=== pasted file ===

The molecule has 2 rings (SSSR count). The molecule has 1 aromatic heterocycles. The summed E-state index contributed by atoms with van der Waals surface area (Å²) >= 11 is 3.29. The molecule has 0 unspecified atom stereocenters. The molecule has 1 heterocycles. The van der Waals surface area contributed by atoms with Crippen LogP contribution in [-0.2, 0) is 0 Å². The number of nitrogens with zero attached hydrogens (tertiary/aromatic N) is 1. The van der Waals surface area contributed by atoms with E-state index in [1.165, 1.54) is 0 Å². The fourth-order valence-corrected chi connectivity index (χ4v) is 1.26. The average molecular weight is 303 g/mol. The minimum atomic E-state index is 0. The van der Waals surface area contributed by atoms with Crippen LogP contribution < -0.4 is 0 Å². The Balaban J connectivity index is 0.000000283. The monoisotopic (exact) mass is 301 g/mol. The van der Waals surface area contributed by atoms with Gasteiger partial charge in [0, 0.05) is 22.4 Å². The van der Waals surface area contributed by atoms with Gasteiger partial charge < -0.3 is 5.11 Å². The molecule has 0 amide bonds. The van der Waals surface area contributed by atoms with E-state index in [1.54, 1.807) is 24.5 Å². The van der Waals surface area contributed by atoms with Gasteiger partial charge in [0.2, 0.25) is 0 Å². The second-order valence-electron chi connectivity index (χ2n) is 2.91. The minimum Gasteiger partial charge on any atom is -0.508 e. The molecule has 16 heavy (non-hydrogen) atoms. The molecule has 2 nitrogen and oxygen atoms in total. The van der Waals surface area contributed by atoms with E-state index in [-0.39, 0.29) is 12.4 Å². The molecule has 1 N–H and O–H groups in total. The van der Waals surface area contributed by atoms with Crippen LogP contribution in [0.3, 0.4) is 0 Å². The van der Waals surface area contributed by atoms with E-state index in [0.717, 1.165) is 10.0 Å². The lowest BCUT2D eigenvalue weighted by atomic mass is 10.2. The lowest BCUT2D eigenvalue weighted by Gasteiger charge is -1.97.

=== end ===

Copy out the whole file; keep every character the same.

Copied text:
The molecule has 2 rings (SSSR count). The molecule has 1 aromatic heterocycles. The summed E-state index contributed by atoms with van der Waals surface area (Å²) >= 11 is 3.29. The molecule has 0 unspecified atom stereocenters. The molecule has 1 heterocycles. The van der Waals surface area contributed by atoms with Crippen LogP contribution in [-0.2, 0) is 0 Å². The number of nitrogens with zero attached hydrogens (tertiary/aromatic N) is 1. The van der Waals surface area contributed by atoms with E-state index in [1.165, 1.54) is 0 Å². The fourth-order valence-corrected chi connectivity index (χ4v) is 1.26. The average molecular weight is 303 g/mol. The minimum atomic E-state index is 0. The van der Waals surface area contributed by atoms with Crippen LogP contribution < -0.4 is 0 Å². The Balaban J connectivity index is 0.000000283. The monoisotopic (exact) mass is 301 g/mol. The van der Waals surface area contributed by atoms with Gasteiger partial charge in [0, 0.05) is 22.4 Å². The van der Waals surface area contributed by atoms with Gasteiger partial charge < -0.3 is 5.11 Å². The molecule has 0 amide bonds. The van der Waals surface area contributed by atoms with E-state index in [1.54, 1.807) is 24.5 Å². The van der Waals surface area contributed by atoms with Gasteiger partial charge in [0.2, 0.25) is 0 Å². The second-order valence-electron chi connectivity index (χ2n) is 2.91. The minimum Gasteiger partial charge on any atom is -0.508 e. The molecule has 16 heavy (non-hydrogen) atoms. The molecule has 2 nitrogen and oxygen atoms in total. The van der Waals surface area contributed by atoms with E-state index in [-0.39, 0.29) is 12.4 Å². The molecule has 1 N–H and O–H groups in total. The van der Waals surface area contributed by atoms with Crippen LogP contribution in [0.3, 0.4) is 0 Å². The van der Waals surface area contributed by atoms with E-state index in [0.717, 1.165) is 10.0 Å². The lowest BCUT2D eigenvalue weighted by atomic mass is 10.2. The lowest BCUT2D eigenvalue weighted by Gasteiger charge is -1.97.